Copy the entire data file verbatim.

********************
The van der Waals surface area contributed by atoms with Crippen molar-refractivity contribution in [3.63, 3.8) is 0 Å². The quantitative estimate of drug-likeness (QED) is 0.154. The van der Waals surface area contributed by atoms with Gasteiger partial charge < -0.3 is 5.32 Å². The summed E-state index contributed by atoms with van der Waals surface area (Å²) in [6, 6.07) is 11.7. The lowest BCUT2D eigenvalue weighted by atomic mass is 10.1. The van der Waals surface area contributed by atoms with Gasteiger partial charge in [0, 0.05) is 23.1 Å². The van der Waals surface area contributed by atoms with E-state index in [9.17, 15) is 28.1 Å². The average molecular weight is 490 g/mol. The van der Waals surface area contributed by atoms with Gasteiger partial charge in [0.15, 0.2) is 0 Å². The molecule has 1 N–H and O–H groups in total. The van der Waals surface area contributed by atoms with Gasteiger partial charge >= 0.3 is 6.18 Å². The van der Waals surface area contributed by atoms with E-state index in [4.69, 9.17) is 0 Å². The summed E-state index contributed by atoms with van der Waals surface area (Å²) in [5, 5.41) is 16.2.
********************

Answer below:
The van der Waals surface area contributed by atoms with Crippen molar-refractivity contribution in [3.63, 3.8) is 0 Å². The quantitative estimate of drug-likeness (QED) is 0.154. The van der Waals surface area contributed by atoms with Gasteiger partial charge < -0.3 is 5.32 Å². The summed E-state index contributed by atoms with van der Waals surface area (Å²) in [6, 6.07) is 11.7. The lowest BCUT2D eigenvalue weighted by atomic mass is 10.1. The van der Waals surface area contributed by atoms with Gasteiger partial charge in [0, 0.05) is 23.1 Å². The van der Waals surface area contributed by atoms with E-state index in [9.17, 15) is 28.1 Å². The average molecular weight is 490 g/mol. The van der Waals surface area contributed by atoms with Gasteiger partial charge in [0.15, 0.2) is 0 Å². The molecule has 1 N–H and O–H groups in total. The van der Waals surface area contributed by atoms with Gasteiger partial charge >= 0.3 is 6.18 Å². The van der Waals surface area contributed by atoms with E-state index in [4.69, 9.17) is 0 Å². The summed E-state index contributed by atoms with van der Waals surface area (Å²) in [5, 5.41) is 16.2.